A MEANINGFUL CHRISTMAS GIFT
The families of victims of enforced or involuntary disappearance welcome Republic Act 10350 or the “Anti-Enforced or Involuntary Disappearance Act of 2012” and consider it as a timely and meaningful Christmas gift to them.
We are truly grateful to President Benigno Simeon Aquino III for finally signing the bill into law yesterday, the principal authors specially FIND’s Honorary Chairperson Rep. Edcel C. Lagman, the House of Representatives for approving it on third and final reading in the last three consecutive Congresses, the Senate for passing it ahead of the House in the 15th Congress, Justice Secretary Leila de Lima for consistently endorsing the measure since she was Chairperson of the Commission on Human Rights, the Philippine Supreme Court for spearheading the National Summit on Extrajudicial Killings and Enforced Disappearances in 2007 and for specifying the involvement of state agents in the commission of these offenses, and all those who supported the measure and recommended its signing to the President, more particularly our colleagues in the human rights community.
After the 16-year uphill battle of pursuing its enactment into law, we now face greater challenges in responsibly promulgating the Act’s Implementing Rules and Regulations jointly with the Department of Justice, the Department of Social Welfare and Development, the Commission on Human Rights and the Desaparecidos in consultation with other human rights organizations as provided under Section 28 of the law.
Having learned lessons from the implementation or non-implementation of R.A. 9745 (Anti-Torture Act of 2009), we are determined to be more vigilant, proactive and to comply with the law’s mandate to help “ensure the full dissemination” of the anti-enforced disappearance law and its implementing guidelines to the public, more particularly to its principal implementers.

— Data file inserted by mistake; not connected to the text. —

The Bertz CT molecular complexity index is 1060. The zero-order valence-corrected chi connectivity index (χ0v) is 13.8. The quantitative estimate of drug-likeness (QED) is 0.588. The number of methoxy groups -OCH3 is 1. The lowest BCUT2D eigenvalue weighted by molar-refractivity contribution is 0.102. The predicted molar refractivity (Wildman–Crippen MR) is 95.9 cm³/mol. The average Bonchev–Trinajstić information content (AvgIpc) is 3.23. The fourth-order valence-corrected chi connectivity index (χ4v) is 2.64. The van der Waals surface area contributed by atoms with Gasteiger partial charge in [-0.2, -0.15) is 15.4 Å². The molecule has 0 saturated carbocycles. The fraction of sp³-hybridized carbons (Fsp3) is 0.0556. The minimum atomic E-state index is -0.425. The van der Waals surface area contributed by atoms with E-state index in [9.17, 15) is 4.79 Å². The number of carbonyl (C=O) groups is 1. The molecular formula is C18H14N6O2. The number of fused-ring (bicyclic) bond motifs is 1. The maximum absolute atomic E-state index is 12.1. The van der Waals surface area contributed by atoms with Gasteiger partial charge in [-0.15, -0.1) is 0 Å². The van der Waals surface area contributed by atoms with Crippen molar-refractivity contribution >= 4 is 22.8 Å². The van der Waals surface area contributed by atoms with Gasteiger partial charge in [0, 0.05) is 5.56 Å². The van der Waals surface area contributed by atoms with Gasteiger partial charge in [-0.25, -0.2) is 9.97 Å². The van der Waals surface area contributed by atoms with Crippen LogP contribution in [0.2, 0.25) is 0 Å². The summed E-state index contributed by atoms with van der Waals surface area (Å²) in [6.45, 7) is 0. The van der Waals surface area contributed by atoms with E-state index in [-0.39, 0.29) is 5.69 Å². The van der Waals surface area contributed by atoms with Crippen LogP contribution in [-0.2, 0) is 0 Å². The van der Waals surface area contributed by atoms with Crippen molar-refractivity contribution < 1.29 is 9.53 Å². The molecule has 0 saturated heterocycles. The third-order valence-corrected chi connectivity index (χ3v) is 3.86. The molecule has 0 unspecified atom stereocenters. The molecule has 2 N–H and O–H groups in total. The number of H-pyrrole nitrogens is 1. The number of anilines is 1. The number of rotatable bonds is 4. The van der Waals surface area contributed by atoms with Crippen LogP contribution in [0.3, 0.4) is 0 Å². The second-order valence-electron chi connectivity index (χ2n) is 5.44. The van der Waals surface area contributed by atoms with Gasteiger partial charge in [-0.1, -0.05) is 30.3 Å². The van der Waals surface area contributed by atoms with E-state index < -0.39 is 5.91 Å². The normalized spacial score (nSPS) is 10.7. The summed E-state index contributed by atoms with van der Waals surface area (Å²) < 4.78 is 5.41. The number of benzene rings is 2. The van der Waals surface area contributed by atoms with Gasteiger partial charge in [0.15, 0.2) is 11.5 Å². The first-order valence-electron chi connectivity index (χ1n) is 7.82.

We demand concrete and meaningful justice including reparation to all desaparecidosand their families. Thus, we commit to do our best to eschew any attempt to dilute, weaken or reduce the Act into a mere paper law.
We also urge Congress to exercise its oversight function to monitor and ensure compliance with the law.
We are aware, however, that compliance with the law alone does not guarantee non-repetition of the offense or the end of enforced disappearances. The commission of enforced disappearance will not stop unless the social structures that breed poverty, ignorance, and exploitation remain unchanged. These conditions that give rise to political dissent and mass protest must be reformed, if not eradicated, as the political activists who clamor for or initiate change are likely to be silenced, immobilized and eventually eliminated from the political arena through unabated enforced disappearances.
We need genuine societal change even as we enforce laws that hold human rights violators accountable for their offenses.
NILDA L. SEVILLA
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